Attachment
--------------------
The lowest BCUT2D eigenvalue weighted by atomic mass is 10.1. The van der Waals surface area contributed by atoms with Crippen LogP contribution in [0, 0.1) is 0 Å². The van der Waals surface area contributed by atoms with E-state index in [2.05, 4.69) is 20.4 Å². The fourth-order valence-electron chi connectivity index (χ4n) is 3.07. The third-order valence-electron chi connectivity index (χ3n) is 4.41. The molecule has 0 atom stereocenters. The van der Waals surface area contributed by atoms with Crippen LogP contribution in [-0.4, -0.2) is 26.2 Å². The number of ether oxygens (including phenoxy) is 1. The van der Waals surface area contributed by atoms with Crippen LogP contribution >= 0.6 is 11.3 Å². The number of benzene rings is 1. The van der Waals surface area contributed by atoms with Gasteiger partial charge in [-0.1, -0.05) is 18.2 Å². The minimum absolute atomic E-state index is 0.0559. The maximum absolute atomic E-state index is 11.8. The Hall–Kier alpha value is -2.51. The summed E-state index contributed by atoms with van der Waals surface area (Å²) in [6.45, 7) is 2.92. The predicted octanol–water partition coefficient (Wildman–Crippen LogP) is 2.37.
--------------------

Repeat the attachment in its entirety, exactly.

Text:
The lowest BCUT2D eigenvalue weighted by atomic mass is 10.1. The van der Waals surface area contributed by atoms with Crippen LogP contribution in [0, 0.1) is 0 Å². The van der Waals surface area contributed by atoms with E-state index in [2.05, 4.69) is 20.4 Å². The fourth-order valence-electron chi connectivity index (χ4n) is 3.07. The third-order valence-electron chi connectivity index (χ3n) is 4.41. The molecule has 0 atom stereocenters. The van der Waals surface area contributed by atoms with Crippen LogP contribution in [-0.4, -0.2) is 26.2 Å². The number of ether oxygens (including phenoxy) is 1. The van der Waals surface area contributed by atoms with Crippen LogP contribution >= 0.6 is 11.3 Å². The number of benzene rings is 1. The van der Waals surface area contributed by atoms with Gasteiger partial charge in [-0.1, -0.05) is 18.2 Å². The minimum absolute atomic E-state index is 0.0559. The maximum absolute atomic E-state index is 11.8. The Hall–Kier alpha value is -2.51. The summed E-state index contributed by atoms with van der Waals surface area (Å²) in [6.45, 7) is 2.92. The predicted octanol–water partition coefficient (Wildman–Crippen LogP) is 2.37.